SAMUROU GUR, KHANSARY PRODUCERS AND SUGARCANE GROWERS CO-OP SOCIETY LTD Vs. SANTHEM IBOMCHA SINGH
HIGH COURT OF GAUHATI
Samurou Gur, Khansary Producers And Sugarcane Growers Co -Op Society Ltd
Santhem Ibomcha Singh
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BAHARUL ISLAM, J. -
(1.) THIS reference has been made by the Sessions Judge, Manipur. It arises out of a proceeding under Section 145, Criminal Procedure Code and involves an area of 22 acres of land. There are three parties to the proceeding. In pursuance of the preliminary order passed under Sub -Section (1) of Section 145, Cri. P.C, the three parties filed their respective written statements, affidavits and documents. The learned Magistrate, in due course, declared possession in favour of the first party.
(2.) SHRI Imo Singh, learned counsel appearing on behalf of the third party and supporting the reference, has made three submissions before me; (i) that the Magistrate has omitted to consider nine documents, viz,. Ext. Nos. C/1 to C/9 filed by the third party, (ii) that the learned Magistrate rejected the affidavits filed by the third party on untenable grounds, and (iii) that the learned Magistrate went beyond his jurisdiction in criticising the correctness of the order of the Judicial Commissioner in Criminal Reference Case No. 21 of 1970 (Ext. C/2) and holding that the Judicial Commissioner had no power under the law to declare possession in favour of any party under Section 145, Criminal Procedure Code
(3.) I have been led through the letter of reference of the Sessions Judge and also through the impugned judgement of the Magistrate. Although the Magistrate has not mentioned in his judgement exhibits No. C/1 to C/9 as such, it appears from the judgement that he has referred to and considered the contents of the documents themselves. In fact; the relevant documents are exhibits C/2, C/4, C/5 and C/6. Ext. C/2, is the order of the Judicial Commissioner in a reference in a previous proceedings under Section 145, Criminal Procedure Code between some of the parties in respect of the same land, Ext. C/4 purports to be a document showing delivery of possession in the said proceedings in favour of the present third party, Ext. C/5 is to the same effect as of Ext. C/4. It was by way of execution of the order as per document Ext. C/4. Ext C/6 is the Dag Chitha which covers the land in dispute. Ext. C/6 does not bear anybody's name as owner of the land, inasmuch as, the land in question is admittedly Government khas land. Exts. 7, 8 and 9 do not tend to prove possession at all. It is not correct to say that the Magistrate has omitted front consideration any material document filed by the third party.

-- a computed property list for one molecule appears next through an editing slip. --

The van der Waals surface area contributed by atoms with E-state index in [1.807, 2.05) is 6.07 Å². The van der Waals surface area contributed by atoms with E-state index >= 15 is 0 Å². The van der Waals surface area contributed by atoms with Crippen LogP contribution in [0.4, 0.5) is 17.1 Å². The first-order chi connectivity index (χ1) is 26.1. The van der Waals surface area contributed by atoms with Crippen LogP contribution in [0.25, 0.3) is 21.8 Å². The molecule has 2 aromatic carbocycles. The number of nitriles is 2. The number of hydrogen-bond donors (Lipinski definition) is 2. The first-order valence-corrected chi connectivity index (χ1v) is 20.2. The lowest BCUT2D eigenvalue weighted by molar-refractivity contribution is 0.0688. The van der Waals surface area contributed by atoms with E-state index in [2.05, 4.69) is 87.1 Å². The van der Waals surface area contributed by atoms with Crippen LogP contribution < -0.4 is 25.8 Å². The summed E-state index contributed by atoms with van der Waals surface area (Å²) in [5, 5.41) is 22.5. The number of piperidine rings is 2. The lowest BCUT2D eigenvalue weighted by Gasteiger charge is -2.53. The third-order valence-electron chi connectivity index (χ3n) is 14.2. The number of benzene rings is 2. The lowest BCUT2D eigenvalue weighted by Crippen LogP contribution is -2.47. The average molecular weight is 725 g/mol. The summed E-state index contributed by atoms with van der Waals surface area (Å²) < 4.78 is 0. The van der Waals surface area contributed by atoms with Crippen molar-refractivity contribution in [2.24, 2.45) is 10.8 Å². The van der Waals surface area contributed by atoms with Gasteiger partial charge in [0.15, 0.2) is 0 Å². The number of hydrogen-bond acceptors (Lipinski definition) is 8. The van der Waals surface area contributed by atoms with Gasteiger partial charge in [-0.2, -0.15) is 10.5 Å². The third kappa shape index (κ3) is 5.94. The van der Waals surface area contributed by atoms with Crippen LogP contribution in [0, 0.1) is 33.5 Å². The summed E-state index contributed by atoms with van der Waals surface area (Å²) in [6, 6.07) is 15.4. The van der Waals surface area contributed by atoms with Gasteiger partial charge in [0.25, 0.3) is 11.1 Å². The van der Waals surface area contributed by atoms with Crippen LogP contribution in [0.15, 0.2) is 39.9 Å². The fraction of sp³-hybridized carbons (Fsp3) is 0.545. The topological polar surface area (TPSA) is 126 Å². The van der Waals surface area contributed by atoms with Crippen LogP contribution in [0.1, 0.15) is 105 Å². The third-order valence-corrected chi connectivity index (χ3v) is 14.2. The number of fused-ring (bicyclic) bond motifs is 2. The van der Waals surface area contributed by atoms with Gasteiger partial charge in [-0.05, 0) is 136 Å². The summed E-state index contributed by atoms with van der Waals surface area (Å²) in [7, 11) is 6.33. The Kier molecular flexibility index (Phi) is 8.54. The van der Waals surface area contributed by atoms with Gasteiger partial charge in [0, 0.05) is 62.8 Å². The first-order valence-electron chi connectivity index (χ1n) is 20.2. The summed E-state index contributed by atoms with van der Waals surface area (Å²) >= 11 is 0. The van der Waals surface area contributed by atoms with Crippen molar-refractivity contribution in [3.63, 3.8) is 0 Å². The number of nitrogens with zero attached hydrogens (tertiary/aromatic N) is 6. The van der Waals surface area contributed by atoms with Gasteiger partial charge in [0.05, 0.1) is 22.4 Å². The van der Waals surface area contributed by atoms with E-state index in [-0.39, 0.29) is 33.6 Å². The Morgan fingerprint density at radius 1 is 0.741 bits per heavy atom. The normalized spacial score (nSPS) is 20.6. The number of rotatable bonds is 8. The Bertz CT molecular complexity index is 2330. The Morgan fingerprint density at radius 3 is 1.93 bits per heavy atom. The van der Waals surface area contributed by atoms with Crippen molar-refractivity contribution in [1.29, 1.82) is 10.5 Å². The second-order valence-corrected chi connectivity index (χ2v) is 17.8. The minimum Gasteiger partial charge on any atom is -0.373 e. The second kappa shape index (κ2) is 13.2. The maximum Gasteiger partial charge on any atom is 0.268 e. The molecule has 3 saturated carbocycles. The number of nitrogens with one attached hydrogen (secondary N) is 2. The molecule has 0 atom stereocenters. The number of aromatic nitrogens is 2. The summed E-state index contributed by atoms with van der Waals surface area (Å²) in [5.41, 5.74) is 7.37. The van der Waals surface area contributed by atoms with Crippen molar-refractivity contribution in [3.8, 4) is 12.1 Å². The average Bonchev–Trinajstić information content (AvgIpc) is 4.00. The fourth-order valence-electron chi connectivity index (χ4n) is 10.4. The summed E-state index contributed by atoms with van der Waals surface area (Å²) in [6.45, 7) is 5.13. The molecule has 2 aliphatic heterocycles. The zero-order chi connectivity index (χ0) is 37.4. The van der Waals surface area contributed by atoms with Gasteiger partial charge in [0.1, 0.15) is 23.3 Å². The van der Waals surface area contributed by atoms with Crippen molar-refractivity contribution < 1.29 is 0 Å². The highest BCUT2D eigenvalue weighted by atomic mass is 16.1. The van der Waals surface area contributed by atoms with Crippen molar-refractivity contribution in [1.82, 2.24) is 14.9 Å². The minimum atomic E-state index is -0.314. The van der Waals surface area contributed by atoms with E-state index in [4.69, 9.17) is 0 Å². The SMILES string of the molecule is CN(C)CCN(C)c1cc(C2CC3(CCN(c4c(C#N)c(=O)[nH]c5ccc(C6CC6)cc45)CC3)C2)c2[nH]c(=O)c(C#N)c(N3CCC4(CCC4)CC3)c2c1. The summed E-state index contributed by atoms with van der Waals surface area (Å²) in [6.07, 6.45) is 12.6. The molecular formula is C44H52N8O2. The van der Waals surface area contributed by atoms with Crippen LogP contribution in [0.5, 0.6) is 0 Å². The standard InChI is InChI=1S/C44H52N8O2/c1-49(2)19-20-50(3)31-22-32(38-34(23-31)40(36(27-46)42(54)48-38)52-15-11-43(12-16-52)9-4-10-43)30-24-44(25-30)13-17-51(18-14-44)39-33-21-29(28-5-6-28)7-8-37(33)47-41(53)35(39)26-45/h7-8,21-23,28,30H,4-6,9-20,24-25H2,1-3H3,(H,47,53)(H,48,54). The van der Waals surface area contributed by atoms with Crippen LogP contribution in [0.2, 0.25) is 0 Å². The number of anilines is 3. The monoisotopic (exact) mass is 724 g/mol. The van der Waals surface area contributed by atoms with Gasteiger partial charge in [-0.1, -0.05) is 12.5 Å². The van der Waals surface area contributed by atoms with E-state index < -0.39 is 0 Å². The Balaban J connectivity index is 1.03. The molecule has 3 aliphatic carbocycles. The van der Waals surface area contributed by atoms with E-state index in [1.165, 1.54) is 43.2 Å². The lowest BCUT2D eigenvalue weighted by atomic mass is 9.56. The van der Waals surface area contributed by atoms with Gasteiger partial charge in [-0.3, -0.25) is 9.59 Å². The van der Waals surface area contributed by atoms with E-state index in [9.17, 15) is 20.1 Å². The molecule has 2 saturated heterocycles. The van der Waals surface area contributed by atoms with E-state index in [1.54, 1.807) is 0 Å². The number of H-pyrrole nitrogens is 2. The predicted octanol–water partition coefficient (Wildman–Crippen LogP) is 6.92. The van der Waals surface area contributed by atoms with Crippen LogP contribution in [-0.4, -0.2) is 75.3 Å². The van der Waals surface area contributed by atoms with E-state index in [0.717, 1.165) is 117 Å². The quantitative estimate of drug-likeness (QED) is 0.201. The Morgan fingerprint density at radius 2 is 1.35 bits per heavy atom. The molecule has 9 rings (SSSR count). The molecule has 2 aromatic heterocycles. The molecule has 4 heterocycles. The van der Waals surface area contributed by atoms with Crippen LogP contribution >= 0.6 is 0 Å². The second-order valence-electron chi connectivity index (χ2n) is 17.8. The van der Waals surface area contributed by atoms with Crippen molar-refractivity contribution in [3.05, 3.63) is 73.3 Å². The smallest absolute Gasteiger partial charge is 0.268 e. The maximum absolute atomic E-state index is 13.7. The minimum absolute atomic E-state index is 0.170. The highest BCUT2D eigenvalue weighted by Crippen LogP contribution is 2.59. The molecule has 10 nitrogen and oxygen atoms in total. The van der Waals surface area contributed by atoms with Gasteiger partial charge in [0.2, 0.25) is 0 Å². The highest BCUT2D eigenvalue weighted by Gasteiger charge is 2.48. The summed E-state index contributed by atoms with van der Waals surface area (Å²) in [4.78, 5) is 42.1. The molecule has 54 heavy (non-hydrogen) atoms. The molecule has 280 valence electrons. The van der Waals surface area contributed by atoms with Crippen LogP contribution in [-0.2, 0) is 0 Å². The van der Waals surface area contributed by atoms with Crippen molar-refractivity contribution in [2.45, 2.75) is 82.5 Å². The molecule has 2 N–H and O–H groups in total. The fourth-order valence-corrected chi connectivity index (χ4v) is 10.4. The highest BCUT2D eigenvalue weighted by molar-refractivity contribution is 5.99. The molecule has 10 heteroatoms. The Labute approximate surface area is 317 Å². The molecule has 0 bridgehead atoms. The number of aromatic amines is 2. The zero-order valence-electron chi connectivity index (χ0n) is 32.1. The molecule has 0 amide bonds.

Under Sub -Section (4) of Section 145, Criminal Procedure Code it is the duty of the Magistrate to peruse and consider the written statements, affidavits and documents filed by the parties and then come to the question of possession in favour of a party, if any; but the reasons for accepting some documents and rejecting others are of the Magistrate. Even, if he goes wrong in appreciating some of these affidavits or documents that cannot be said to vitiate the order on the question of possession. The first and second submissions of learned counsel have no substance.;
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